Nigerian scam letters — also known as the 419 scam after the section of the Nigerian criminal code dealing with fraud — are a type of advance fee fraud. You've probably seen a few. The general idea is that you're promised a significant share of a large sum of money to compensate for your help. All you have to do is send a small up-front payment, which is needed to get access to the large sum. If you fall for it, the fraudster will usually invent a series of further fees or will simply never be heard of again.

Every once in a while, a truly glorious scam letter surfaces, like the one below claiming that Nigeria’s first astronaut has been stranded on a secret Soviet space station since just before the fall of the USSR, and money is needed to pay for a rocket to bring him back to Earth. Of course, his astronaut pay has been accumulating all these years untouched, so if you help him get back home, he’ll share some of his millions. It goes like this:

Subject: Nigerian Astronaut Wants To Come Home
Dr. Bakare Tunde, Astronautics Project Manager
National Space Research and Development Agency (NASRDA)
Dear Mr. Sir,

I am Dr. Bakare Tunde, the cousin of Nigerian Astronaut, Air Force Major Abacha Tunde. He was the first African in space when he made a secret flight to the Salyut 6 space station in 1979. He was on a later Soviet spaceflight, Soyuz T-16Z to the secret Soviet military space station Salyut 8T in 1989. He was stranded there in 1990 when the Soviet Union was dissolved. His other Soviet crew members returned to earth on the Soyuz T-16Z, but his place was taken up by return cargo. There have been occasional Progrez supply flights to keep him going since that time. He is in good humor, but wants to come home.

In the 14-years since he has been on the station, he has accumulated flight pay and interest amounting to almost $ 15,000,000 American Dollars. This is held in a trust at the Lagos National Savings and Trust Association. If we can obtain access to this money, we can place a down payment with the Russian Space Authorities for a Soyuz return flight to bring him back to Earth. I am told this will cost $ 3,000,000 American Dollars. In order to access the his trust fund we need your assistance.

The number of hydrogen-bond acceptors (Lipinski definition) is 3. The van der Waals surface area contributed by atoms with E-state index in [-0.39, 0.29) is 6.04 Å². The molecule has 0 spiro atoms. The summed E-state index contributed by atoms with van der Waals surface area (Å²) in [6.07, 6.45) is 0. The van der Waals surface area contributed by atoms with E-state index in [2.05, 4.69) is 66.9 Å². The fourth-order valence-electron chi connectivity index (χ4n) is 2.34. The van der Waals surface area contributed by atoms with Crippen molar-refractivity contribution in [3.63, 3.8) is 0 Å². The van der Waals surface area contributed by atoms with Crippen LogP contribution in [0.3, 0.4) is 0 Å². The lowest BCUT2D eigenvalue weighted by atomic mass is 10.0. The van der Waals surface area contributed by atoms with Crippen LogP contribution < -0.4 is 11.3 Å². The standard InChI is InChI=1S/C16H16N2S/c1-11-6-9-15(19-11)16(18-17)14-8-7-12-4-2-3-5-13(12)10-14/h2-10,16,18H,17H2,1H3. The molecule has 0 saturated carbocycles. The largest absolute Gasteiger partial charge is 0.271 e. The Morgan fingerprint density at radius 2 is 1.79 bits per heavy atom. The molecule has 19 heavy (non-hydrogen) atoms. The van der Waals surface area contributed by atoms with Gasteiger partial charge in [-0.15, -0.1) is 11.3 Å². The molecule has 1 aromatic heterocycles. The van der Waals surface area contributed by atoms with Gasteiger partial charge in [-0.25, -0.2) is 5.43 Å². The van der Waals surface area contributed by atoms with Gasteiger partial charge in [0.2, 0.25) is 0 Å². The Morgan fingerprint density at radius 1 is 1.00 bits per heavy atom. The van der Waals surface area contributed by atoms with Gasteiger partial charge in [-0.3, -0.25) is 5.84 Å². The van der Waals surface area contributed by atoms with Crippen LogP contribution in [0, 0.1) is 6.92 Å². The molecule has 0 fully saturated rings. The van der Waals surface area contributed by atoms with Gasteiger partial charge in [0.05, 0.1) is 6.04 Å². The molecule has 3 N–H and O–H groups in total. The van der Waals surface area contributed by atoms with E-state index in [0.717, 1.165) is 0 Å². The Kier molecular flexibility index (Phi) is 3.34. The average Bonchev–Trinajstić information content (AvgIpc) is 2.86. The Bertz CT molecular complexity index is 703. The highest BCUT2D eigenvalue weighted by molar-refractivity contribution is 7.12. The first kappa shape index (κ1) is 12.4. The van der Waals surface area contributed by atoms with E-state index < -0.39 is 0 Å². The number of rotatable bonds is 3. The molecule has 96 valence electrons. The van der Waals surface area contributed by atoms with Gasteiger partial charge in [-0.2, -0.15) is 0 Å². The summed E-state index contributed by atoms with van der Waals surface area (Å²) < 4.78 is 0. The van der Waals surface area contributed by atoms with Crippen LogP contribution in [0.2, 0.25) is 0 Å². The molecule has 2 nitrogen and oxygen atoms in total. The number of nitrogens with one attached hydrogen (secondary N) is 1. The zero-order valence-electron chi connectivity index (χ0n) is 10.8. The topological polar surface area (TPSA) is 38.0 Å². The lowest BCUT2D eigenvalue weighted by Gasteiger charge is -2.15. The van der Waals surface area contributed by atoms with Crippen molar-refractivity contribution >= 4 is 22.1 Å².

Consequently, my colleagues and I are willing to transfer the total amount to your account or subsequent disbursement, since we as civil servants are prohibited by the Code of Conduct Bureau (Civil Service Laws) from opening and/ or operating foreign accounts in our names.

Needless to say, the trust reposed on you at this juncture is enormous. In return, we have agreed to offer you 20 percent of the transferred sum, while 10 percent shall be set aside for incidental expenses (internal and external) between the parties in the course of the transaction. You will be mandated to remit the balance 70 percent to other accounts in due course.

Kindly expedite action as we are behind schedule to enable us include downpayment in this financial quarter.
Please acknowledge the receipt of this message via my direct number [number removed].
Yours Sincerely, Dr. Bakare Tunde
Astronautics Project Manager

Note how the scammer includes a link to Nigeria’s National Space Research and Development Agency (NASRDA) for extra credibility. But anyone who looks into it will realize that Nigeria has never sent an astronaut in space. Oh, and the NASRDA was founded in 1999, which is 10 years after the astronaut in question went into orbit.

It also seems unlikely that a space station could be kept a secret in this day and age — but we'll keep an open mind.

Michael Graham Richard ( @Michael_GR ) Michael writes for MNN and TreeHugger about science, space and technology and more.